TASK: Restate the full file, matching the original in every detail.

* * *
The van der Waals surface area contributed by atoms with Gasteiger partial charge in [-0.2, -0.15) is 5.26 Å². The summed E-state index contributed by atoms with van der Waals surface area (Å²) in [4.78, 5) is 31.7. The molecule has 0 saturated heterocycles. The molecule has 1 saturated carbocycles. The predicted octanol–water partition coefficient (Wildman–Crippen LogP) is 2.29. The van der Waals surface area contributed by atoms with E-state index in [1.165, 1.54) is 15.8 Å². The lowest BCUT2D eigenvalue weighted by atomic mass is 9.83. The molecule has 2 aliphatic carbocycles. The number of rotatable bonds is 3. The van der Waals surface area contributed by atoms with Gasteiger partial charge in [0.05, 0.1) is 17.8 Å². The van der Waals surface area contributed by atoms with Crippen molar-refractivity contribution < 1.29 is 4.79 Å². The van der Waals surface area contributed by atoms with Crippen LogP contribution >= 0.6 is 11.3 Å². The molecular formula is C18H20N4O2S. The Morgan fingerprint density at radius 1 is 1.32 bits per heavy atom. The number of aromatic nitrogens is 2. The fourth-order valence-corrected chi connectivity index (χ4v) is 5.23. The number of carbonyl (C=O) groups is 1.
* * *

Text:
The van der Waals surface area contributed by atoms with Gasteiger partial charge in [-0.2, -0.15) is 5.26 Å². The summed E-state index contributed by atoms with van der Waals surface area (Å²) in [4.78, 5) is 31.7. The molecule has 0 saturated heterocycles. The molecule has 1 saturated carbocycles. The predicted octanol–water partition coefficient (Wildman–Crippen LogP) is 2.29. The van der Waals surface area contributed by atoms with E-state index in [1.165, 1.54) is 15.8 Å². The lowest BCUT2D eigenvalue weighted by atomic mass is 9.83. The molecule has 2 aliphatic carbocycles. The number of rotatable bonds is 3. The van der Waals surface area contributed by atoms with Gasteiger partial charge in [0.05, 0.1) is 17.8 Å². The van der Waals surface area contributed by atoms with Crippen molar-refractivity contribution < 1.29 is 4.79 Å². The van der Waals surface area contributed by atoms with Crippen LogP contribution >= 0.6 is 11.3 Å². The molecular formula is C18H20N4O2S. The Morgan fingerprint density at radius 1 is 1.32 bits per heavy atom. The number of aromatic nitrogens is 2. The fourth-order valence-corrected chi connectivity index (χ4v) is 5.23. The number of carbonyl (C=O) groups is 1.